Biochemistry Concentration

Haverford’s biochemistry program is located at the interface between the biological, chemical, and physical sciences. For our ambitious students and faculty who seek to understand biological processes from physical and chemical points of view, this is an especially exciting place to be.

Students pursuing the concentration must be biology, chemistry, or physics majors; and we offer a range of courses of study depending on the student’s particular area of interest. Concentrators can choose to focus on biochemistry, biophysics, or biochemistry/biophysics, all of which provide exceptional training for students interested in pursuing Ph.D. and/or M.D. degrees.

Curriculum & Courses

Our rigorous program combines classroom and laboratory training along with significant faculty mentorship—all in an environment that facilitates moving freely between traditional disciplinary boundaries.

Our curriculum varies depending on the particular concentration each student chooses to pursue. However, all students in the program must complete our core curriculum, which includes courses in biology, chemistry, and physics. Required courses include Biology 200, which covers cell structure and function; Biology 300, a lab in biochemistry and molecular biology; and Chemistry 112, which covers chemical dynamics. Concentrators must also take a math course at the level of calculus II or higher and an introductory physics class.

Additional courses specific to each student’s major combined with their biochemistry concentration are also required.

  • Concentration

    Biochemistry/Biophysics Core Curriculum (required of all)

    • BIOL 200 (Cell Structure and Function; full-year course).
    • One semester of BIOL 300 (Laboratory in Biochemistry and Molecular Biology, cross-listed as CHEM 300) or BIOL 390 (Laboratory in Biochemical Research).
    • CHEM 112 or 114 (Chemical Dynamics).
    • One semester mathematics course numbered 118 (Calculus II) or higher.
    • PHYS 105 and 106, or 101 and 102 (two semesters of Introductory Physics), or the Bryn Mawr equivalents.

    If students do not take these courses at Haverford or Bryn Mawr, they must have the substitute course(s) approved for college credit by the relevant departments. Beyond this foundation, students must take the following advanced interdisciplinary coursework:

    Biology Major with a Biochemistry Concentration

    Biology majors seeking a biochemistry concentration must complete the biochemistry/biophysics core curriculum (see above) as well as the following additional requirements:

    • CHEM 111 or 113 or 115 (Chemical Structure and Bonding), 222 and 225 (Organic Chemistry).
    • CHEM 304 (Statistical Thermodynamics and Kinetics) or 305 (Quantum Chemistry).
    • CHEM 301 or 302 (Laboratory in Chemical Structure and Reactivity) or CHEM 390 (Laboratory in Biochemical Research).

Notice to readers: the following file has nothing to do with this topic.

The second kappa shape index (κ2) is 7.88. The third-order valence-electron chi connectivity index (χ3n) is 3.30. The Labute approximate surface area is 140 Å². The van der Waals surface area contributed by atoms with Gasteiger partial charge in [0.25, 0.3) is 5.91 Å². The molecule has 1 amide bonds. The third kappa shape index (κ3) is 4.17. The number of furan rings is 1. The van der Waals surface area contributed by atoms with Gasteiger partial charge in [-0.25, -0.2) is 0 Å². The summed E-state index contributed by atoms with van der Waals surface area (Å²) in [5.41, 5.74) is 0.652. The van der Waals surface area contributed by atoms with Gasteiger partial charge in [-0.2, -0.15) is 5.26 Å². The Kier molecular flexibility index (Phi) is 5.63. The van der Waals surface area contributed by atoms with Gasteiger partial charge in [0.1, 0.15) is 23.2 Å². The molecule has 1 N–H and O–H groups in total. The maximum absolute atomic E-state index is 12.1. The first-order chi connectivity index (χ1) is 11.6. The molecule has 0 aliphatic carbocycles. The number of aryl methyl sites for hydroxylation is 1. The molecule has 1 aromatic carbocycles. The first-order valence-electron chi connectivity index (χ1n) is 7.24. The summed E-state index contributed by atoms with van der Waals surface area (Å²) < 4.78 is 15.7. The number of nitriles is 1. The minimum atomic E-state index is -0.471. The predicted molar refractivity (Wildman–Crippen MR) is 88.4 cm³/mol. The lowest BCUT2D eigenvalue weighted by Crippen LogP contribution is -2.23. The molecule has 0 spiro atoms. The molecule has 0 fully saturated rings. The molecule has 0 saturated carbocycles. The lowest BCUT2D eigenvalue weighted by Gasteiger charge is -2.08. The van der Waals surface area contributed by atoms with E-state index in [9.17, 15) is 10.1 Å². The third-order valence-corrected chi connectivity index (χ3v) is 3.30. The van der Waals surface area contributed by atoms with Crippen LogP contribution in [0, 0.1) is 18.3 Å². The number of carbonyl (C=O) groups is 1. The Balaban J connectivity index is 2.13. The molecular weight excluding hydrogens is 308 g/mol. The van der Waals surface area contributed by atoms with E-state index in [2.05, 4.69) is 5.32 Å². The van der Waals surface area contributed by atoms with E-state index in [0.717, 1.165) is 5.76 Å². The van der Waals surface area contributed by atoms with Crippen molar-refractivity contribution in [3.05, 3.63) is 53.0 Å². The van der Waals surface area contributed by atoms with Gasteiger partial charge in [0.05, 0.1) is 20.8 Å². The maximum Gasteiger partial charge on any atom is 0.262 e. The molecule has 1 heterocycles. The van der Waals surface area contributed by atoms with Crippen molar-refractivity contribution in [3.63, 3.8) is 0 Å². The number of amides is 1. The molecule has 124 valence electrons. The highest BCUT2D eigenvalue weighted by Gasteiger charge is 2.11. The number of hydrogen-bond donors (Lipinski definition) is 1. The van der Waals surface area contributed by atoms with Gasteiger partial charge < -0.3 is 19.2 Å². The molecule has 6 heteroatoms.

• Two half-semester advanced courses with significant biochemistry content: CHEM 351 (Bioinorganic Chemistry), 352 (Topics in Biophysical Chemistry), 357 (Topics in Bioorganic Chemistry) and 359 (Topics in Protein Chemistry); students may take topics courses multiple times with different topics.
    • Two half-semester courses with significant biochemistry content: BIOL 301 (Genetics), 302 (Cell Architecture), 303 (Structure and Function of Macromolecules), 304 (Biochemistry: Metabolic Basis of Disease), 306 (Inter- and Intra-Cellular Communication), 308 (Immunology), 310 (Molecular Microbiology, 314 (Photosynthesis), 316 (Biochemical Adaptations), 351 (Molecular Motors and Biological Nano-Machines); 354 (Molecular Virology), 357 (Topics in Protein Science).
    Chemistry Major with a Biochemistry Area of Concentration

    Chemistry majors desiring a biochemistry area of concentration must complete the biochemistry/biophysics core curriculum (see above) as well as the following additional requirements:

    • Two half-semester courses with significant biochemistry content: CHEM 351 (Bioinorganic Chemistry), 352 (Topics in Biophysical Chemistry), 357 (Topics in Bioorganic Chemistry) and 359 (Topics in Protein Chemistry). Students may take topics courses multiple times with different topics.
    • Two half-semester courses with significant biochemistry content: BIOL 301 (Genetics), 302 (Cell Architecture), 303 (Structure and Function of Macromolecules), 304 (Biochemistry: Metabolic Basis of Disease), 306 (Inter- and Intra-Cellular Communication), 308 (Immunology), 310 (Molecular Microbiology, 314 (Photosynthesis), 316 (Biochemical Adaptations), 351 (Molecular Motors and Biological Nano-Machines); 357 (Topics in Protein Science).

    Students may use courses meeting concentration requirements for the chemistry major in lieu of either CHEM 301 or 302.

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You can find detailed instructions and information on the Application Instructions page. If you need to contact us directly, please send an email to admission@haverford.edu.

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